Ulsara lies in the Electoral districts of Pembroke West and Rathmines East which were part of two Victorian townships largely residential in character.
Some of the provisions of the then Dublin Development Plan of 1968 caused alarm as it was recognized that this mature, settled and architecturally cohesive neighbourhood could suffer considerable damage if the provisions in the Plan were to be allowed to stand.
Concerned residents, who included Carmencita Hederman, Martin Reynolds an architect, Thomas Doyle a barrister, and the McDowell family, formed an Association, named the Upper Leeson Street Area Residents Association, to protect the status and amenity of the area. The Upper Leeson Street inclusion is quite apt as it embraces both the Pembroke and Rathmines elements of the area.
The major threat was the takeover of residential premises for office usage which would have quickly destroyed the very ambience which made the district attractive in the first place. The first Committee of the Association was famously successful in having the district rezoned for residential use only and so it remains to this day.
Nevertheless a period followed in which the Association battled with developers in the interpretation and implementation of the Dublin Development Plan and the Planning and Development Acts. Very many planning and appeal representations were made together with court appearances and street protests. In the fullness of time it came to be recognized throughout the city that the Upper Leeson Street Area was a "no-go" one if any unauthorized developments were to be contemplated.
The Association also had an interest in wider issues and actively opposed the proposal to use the Grand Canal as a route for a motor-way and the proposal to build an oil refinery in Dublin Bay. It also persuaded public utility undertakers to be more sensitive in the location of installations, particularly telephone poles on the footpaths of the area. They also lobbied on the matter of fees demanded in the Planning process. The Association has developed liaisons with neighbouring Associations which have proved very beneficial.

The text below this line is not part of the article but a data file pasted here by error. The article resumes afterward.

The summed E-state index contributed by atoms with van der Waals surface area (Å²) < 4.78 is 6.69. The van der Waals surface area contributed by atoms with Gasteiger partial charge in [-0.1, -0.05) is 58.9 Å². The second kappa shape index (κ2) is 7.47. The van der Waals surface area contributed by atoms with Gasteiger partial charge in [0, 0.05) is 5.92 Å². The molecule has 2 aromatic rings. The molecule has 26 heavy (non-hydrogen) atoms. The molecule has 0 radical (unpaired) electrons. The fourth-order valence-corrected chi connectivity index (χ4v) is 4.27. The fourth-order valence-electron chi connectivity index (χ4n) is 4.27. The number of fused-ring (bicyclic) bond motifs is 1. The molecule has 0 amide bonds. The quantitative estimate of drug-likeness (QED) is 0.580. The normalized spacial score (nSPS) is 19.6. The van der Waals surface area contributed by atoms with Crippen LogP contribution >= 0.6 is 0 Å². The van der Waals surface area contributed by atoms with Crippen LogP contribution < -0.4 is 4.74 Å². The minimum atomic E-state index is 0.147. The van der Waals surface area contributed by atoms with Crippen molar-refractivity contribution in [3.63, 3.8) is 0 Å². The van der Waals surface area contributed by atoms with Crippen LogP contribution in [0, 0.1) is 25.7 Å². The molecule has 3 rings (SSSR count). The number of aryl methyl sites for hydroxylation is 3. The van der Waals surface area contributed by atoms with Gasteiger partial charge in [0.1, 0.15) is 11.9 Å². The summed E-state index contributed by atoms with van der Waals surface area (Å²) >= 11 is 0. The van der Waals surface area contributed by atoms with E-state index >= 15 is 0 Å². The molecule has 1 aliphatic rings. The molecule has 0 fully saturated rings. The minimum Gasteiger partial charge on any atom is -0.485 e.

The nature of the Planning process would make it appear that the Association is simply reactive. However there were and are many proactive interests. The Association was influential in the formation of mews development policy in Dublin Development Plans and in the provision of public parks at Ranelagh Gardens and Dartmouth Square. The residents of Dartmouth Square were the first in Dublin city to adopt the Residential Disc Parking Scheme. Finally it is noted that the Association has never objected to residential development, per-se unless it was a case of gross overdevelopment.
The primary aim of the Association is to promote the conservation and preservation of the residential character and amenities of the neighbourhood, including the maintenance of green spaces, as well as the distinctive Georgian and Victorian architectural features of this area of Dublin, and to encourage the development of community life in the area.
The Upper Leeson Street Area Residents' Association was founded in 1968. The Association draws its members from the catchment area of streets, lanes, and squares adjacent to Upper Leeson Street, which extends south from the Grand Canal in Dublin City.
Situated in or near Ranelagh and Ballsbridge, these include Appian Way, Dartmouth Square, Leeson Park, Northbrook Road, Leeson Park Avenue, Clyde Lane, Elgin Road, Heytesbury Lane, Pembroke Park, Pembroke Lane, Raglan Road, Raglan Lane, Warner's Lane, Waterloo Lane, Waterloo Road, Wellington Place, Wellington Lane and Wellington Road in Dublin 4.
On the map of Dublin the area encompassed by the Association is bounded by the Grand Canal, Baggot Street and Pembroke Road, Herbert Park and Ranelagh Road.